Pharmacists working in primary care increase by a quarter in a year

The number of pharmacy technicians working in primary care has also increased, rising by 40.4% between 2022 and 2023.
Waiting room in a British GP practice with patients sitting and standing by reception desk waiting to register

The number of pharmacists working in primary care has increased by almost 25% in a year, data from NHS Digital have shown.

Primary Care Workforce data for England, published by NHS Digital on 15 February 2024, showed that there were 6,874 full-time equivalent (FTE) pharmacists working in general practices and for primary care networks (PCNs) in December 2023. This is up from 5,522 FTE pharmacists in December 2022, a rise of 24.5%.

The number of FTE pharmacy technicians working in general practices and PCNs rose by 40.4%, from 1,633 in December 2022 to 2,292 in December 2023.

The data also show that there was an increase of 16.7% in the number of FTE advanced pharmacist practitioners, from 606 in December 2022 to 707 by December 2023.

In 2022, The Pharmaceutical Journal reported that NHS Digital data, published in July 2022, showed that the number of pharmacists working for PCNS had increased by a third over a one-year period, from 2,552 in June 2021 to 3,294 in June 2022.

Pharmacists are one of several roles for which PCNs can claim funding under the Additional Roles Reimbursement Scheme (ARRS). Since its introduction in England in 2019, as part of a five-year GP contract, the scheme has proved controversial, with some in the pharmacy sector blaming it for creating a shortage of pharmacists in community pharmacies because of their recruitment into PCNs.

In October 2022, Janet Morrison, chief executive of the then Pharmaceutical Services Negotiating Committee (now Community Pharmacy England), called for recruitment of pharmacists into primary care to be stopped.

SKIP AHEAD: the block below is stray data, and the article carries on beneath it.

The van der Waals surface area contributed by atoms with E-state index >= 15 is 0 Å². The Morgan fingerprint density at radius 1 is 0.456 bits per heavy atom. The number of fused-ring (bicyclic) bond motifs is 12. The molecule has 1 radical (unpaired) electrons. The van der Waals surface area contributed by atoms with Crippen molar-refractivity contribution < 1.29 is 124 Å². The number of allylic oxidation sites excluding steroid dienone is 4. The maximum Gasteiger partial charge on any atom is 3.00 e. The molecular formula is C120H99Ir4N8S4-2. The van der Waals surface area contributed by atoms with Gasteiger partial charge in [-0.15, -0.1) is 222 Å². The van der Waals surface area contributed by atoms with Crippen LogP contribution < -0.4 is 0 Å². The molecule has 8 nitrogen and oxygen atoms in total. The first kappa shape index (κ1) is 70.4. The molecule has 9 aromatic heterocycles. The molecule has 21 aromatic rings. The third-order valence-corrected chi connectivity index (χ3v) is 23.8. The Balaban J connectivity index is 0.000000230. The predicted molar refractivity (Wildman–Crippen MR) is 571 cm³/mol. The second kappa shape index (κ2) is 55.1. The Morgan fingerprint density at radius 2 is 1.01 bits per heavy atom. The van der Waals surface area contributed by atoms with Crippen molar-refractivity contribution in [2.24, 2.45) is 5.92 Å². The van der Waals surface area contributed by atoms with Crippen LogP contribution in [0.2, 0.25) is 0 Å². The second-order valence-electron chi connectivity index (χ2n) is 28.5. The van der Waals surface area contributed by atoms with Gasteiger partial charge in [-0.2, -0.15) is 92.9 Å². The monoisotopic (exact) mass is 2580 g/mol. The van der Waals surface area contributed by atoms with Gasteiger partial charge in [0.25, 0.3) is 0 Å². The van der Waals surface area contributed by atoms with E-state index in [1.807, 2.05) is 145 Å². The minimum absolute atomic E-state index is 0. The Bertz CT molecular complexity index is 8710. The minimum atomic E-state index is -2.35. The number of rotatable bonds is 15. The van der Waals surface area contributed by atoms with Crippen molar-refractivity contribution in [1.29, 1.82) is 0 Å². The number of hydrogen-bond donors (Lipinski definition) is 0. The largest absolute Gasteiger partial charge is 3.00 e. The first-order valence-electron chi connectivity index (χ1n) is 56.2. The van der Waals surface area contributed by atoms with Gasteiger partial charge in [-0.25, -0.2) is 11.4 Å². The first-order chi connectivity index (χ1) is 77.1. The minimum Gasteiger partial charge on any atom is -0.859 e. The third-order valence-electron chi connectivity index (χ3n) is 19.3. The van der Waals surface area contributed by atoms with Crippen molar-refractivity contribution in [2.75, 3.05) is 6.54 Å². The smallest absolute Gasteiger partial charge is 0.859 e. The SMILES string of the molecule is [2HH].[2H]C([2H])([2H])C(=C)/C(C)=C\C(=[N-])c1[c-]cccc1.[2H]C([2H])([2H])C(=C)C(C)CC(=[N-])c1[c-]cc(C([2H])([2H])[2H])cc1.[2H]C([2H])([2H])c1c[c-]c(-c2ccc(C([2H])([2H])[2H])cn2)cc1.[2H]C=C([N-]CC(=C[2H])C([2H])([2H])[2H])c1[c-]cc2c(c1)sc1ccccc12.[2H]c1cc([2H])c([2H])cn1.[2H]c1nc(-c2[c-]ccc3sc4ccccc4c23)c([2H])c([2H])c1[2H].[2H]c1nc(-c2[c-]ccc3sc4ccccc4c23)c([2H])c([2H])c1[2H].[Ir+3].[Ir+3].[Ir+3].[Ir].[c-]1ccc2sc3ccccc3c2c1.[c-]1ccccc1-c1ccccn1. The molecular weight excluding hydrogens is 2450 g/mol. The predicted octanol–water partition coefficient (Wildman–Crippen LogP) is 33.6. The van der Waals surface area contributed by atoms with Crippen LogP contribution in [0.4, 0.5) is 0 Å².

Commenting on the latest figures, Malcolm Harrison, chief executive of the Company Chemists’ Association, said: “The NHS’ recruitment of pharmacists into GP surgeries and primary care networks continues at pace, apparently without consideration for the impact it has on the hospital and community pharmacy workforce.

 “The workforce crisis in community pharmacy is driven largely by the ARRS.

“The recent ‘NHS Long Term Workforce Plan’ recognised that the expansion of ARRS would be ‘carefully managed’ to account for the additional training of pharmacists. We have yet to see any detail of how this will be undertaken in practice.

“The sector needs action now to address the current shortage of community pharmacists but also to ensure the future workforce is fit for purpose, especially if we are to realise the increasingly clinical future the NHS and government wish to see.”

Graham Stretch, president of the Primary Care Pharmacy Association, said: “Naturally, I welcome the expansion of the GP/PCN pharmacy workforce ensuring patients have access to pharmacy expertise in all settings.

“Importantly, in the same period, the General Pharmaceutical Council register of pharmacists in England has grown by 1,576, which is more than the growth in GP/PCN numbers.”

Last updated
The Pharmaceutical Journal, PJ, March 2024, Vol 312, No 7983;312(7983)::DOI:10.1211/PJ.2024.1.305965

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